Was Negligence the Cause of the Fatal Hoboken Train Crash?

Tragedy recently struck the New Jersey Transit’s Hoboken Terminal when a speeding train crashed through several safety barriers before ultimately smashing into the passenger depot. One person was killed and over 100 were hurt, some seriously, including both passengers and those waiting near the platform when the crash occurred.

Witnesses reported that the locomotive did not even brake as it approached the terminal, which sent the lead train car flying through the air. The one fatality was a 34-year-old woman on the platform who was hit by debris from the crash.

In May of 2011, a similar but non-fatal crash happened at the same stop at the Hoboken Terminal when a train went through a bumper block. In that case, the National Transportation Safety Board determined that the accident was caused by the train’s engineer failing to slow the locomotive down before entering the station.

Who is at Fault in Train Crashes?

Following a train crash, a multitude of investigators work to determine how and why the crash occurred and, among other factors, whether the crash could have been avoided by following proper protocols. Just like aircrafts, trains are equipped with data recorders that register variables like speed and location.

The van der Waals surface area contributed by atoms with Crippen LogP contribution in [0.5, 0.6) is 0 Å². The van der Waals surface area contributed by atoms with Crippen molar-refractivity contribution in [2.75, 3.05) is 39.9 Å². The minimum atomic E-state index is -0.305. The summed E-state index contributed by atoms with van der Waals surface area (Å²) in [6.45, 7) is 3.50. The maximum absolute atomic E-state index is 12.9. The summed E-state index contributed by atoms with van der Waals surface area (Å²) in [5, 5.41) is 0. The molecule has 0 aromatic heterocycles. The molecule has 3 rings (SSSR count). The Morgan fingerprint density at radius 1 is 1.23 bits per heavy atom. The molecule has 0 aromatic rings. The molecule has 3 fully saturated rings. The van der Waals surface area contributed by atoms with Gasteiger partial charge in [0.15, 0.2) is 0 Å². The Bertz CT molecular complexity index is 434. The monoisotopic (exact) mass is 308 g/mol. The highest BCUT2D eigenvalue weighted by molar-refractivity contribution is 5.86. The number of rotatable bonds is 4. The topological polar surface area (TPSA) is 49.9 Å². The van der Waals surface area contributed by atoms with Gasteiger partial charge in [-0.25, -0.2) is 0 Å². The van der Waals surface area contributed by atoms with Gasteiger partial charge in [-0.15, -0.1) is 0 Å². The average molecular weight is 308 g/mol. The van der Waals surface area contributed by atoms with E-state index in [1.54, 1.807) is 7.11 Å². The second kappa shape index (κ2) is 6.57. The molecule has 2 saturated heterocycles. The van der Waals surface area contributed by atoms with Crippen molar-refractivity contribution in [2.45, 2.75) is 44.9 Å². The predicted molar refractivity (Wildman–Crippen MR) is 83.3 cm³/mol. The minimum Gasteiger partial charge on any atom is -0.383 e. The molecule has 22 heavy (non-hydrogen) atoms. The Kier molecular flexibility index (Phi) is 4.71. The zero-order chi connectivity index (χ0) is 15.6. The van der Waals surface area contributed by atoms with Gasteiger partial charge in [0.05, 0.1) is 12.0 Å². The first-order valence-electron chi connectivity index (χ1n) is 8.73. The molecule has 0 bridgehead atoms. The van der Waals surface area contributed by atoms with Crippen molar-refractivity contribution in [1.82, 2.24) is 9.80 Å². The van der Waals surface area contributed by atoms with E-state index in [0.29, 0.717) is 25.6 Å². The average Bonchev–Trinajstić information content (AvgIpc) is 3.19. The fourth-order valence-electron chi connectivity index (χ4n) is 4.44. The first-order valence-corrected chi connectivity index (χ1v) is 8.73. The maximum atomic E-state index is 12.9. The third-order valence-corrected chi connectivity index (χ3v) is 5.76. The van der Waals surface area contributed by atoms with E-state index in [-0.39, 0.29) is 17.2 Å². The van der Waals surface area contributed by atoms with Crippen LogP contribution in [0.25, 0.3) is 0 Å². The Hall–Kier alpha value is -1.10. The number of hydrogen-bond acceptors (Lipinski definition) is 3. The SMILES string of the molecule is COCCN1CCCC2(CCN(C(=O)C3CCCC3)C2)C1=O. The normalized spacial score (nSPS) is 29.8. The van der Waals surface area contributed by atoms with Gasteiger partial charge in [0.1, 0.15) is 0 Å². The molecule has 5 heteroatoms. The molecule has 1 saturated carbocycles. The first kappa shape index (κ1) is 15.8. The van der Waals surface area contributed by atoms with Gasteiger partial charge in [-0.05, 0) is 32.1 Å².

Additionally, trains are equipped with rear-facing cameras to record the engineer’s activities during the trip and leading up to the minutes before a catastrophic crash. All of this data becomes important when analyzing the cause of a train accident.

Who Can Be Held Responsible After a Train Crash?

The employer of the train conductor is just one of many parties that victims can file a personal injury lawsuit against after a train accident. This may be a private company contracted to operate the rail lines or a municipality if publically owned by a state, local, or federal entity. Employers have a legal duty to properly screen applicants to ensure prospective employees are not a danger to the public or other workers. Furthermore, negligent training and supervision of employees may also be the lead cause of a train accident. If proper training and corrective action are not taken when train conductors or engineers operate a locomotive, the results can be catastrophic and the employer may be held responsible for subsequent harm.

Moreover, train accidents can be caused by conductors operating their trains under the influence of drugs or alcohol or simply not paying attention. Other times, accidents occur because the train operator was tired from working too many hours or even distracted because he or she was using a cell phone. Employers who knew or should have known about this type of careless behavior by their workers could be held responsible by victims.

Other times, companies responsible for the maintenance of the train or railways may be at fault if investigators determine shoddy repair work was done on the train or tracks. By that same token, train parts manufacturers or suppliers producing defectively designed or manufactured parts may be the at-fault party for a train crash as well.

Determining the cause of a train crash and the parties responsible is a complicated matter. Therefore, if you were injured in a train accident, contact an experienced personal injury attorney to determine your rights.

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